• Active log Size in MB: 134.875MB
  • active_vlf_count: 11

It is clear from the above comparison that if we rebuild the columnstore index with ONLINE=ON, we require more transaction log space.

Let us perform the same analysis to create the columnstore index as well. We have already created the index, so we need to drop it first before creating it again. Therefore, in the below query, the first statement you can see is DROP INDEX.

For creating a new clustered columnstore index with ONLINE=OFF

  • Active log Size in MB: 0.261718
  • active_vlf_count: 1

Now run the query with ONLINE=ON parameter and observe the log size and vlf count.

  • Active log Size in MB: 145
  • active_vlf_count: 11

Therefore, to create new columnstore clustered index also, more transaction log space will be required.


We have explored the various aspects of creating and rebuilding the columnstore index with online and offline options. This looks promising to me. Explore this into your environment and share your experiences in the comments below.

Table of contents

Columnstore Index Enhancements – Index stats update in clone databases
Columnstore Index Enhancements – data compression, estimates and savings
Columnstore Index Enhancements – online and offline (re)builds

Rajendra Gupta
Columnstore index, Functions, Indexes, SQL Server 2019

About Rajendra Gupta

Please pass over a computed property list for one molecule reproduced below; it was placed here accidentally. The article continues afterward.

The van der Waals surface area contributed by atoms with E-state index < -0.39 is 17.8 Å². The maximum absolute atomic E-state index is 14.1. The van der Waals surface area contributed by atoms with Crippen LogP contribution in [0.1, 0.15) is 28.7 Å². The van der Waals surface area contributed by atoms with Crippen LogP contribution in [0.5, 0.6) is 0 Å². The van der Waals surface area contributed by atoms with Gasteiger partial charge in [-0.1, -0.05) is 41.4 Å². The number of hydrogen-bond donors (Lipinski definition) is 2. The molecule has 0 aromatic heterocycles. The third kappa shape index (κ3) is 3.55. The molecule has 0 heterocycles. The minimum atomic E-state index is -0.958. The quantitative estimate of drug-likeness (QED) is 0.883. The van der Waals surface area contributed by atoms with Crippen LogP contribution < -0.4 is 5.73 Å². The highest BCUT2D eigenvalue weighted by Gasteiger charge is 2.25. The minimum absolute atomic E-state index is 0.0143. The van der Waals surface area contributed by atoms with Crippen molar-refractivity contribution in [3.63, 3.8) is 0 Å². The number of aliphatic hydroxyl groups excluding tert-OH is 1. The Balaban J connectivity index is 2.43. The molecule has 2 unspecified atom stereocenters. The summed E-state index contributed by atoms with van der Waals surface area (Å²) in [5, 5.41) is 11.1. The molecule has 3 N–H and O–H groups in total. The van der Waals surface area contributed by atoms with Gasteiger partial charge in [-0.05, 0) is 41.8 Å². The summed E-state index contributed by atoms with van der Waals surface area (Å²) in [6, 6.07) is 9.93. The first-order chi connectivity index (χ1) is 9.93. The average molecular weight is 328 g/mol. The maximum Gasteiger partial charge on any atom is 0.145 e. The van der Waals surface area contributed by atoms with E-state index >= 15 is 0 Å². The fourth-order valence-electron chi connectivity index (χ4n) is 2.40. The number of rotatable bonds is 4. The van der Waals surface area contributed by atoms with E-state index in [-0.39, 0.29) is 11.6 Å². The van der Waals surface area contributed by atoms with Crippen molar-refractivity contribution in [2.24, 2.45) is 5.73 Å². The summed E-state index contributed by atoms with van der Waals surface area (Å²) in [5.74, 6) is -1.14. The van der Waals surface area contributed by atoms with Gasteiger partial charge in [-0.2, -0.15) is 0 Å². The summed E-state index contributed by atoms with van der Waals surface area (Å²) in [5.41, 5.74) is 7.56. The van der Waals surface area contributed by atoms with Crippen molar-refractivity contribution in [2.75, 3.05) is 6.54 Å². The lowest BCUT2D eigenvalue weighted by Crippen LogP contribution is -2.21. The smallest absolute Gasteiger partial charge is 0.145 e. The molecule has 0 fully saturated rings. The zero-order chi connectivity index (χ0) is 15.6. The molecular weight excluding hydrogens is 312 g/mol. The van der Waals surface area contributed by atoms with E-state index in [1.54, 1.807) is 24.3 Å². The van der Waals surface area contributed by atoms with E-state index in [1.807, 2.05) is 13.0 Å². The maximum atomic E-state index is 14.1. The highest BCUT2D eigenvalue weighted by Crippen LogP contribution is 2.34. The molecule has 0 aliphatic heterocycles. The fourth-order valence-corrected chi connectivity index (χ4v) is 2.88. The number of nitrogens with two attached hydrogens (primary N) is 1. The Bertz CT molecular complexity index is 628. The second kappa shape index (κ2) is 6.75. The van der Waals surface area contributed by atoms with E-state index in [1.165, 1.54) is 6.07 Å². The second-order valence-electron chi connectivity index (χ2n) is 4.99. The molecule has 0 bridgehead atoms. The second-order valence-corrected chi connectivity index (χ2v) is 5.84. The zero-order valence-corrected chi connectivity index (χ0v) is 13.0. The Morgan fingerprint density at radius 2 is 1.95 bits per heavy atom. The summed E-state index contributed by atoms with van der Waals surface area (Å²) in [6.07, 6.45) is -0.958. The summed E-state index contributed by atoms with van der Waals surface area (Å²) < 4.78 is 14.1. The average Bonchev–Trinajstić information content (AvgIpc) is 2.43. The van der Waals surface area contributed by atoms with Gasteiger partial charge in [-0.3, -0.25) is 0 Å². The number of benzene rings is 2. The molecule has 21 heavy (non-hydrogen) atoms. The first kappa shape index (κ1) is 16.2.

As an MCSA certified and Microsoft Certified Trainer in Gurgaon, India, with 13 years of experience, Rajendra works for a variety of large companies focusing on performance optimization, monitoring, high availability, and disaster recovery strategies and implementation. He is the author of hundreds of authoritative articles on SQL Server, Azure, MySQL, Linux, Power BI, Performance tuning, AWS/Amazon RDS, Git, and related technologies that have been viewed by over 10m readers to date. He is the creator of one of the biggest free online collections of articles on a single topic, with his 50-part series on SQL Server Always On Availability Groups. Based on his contribution to the SQL Server community, he has been recognized with various awards including the prestigious “Best author of the year" continuously in 2020 and 2021 at SQLShack. Raj is always interested in new challenges so if you need consulting help on any subject covered in his writings, he can be reached at rajendra.gupta16@gmail.com View all posts by Rajendra Gupta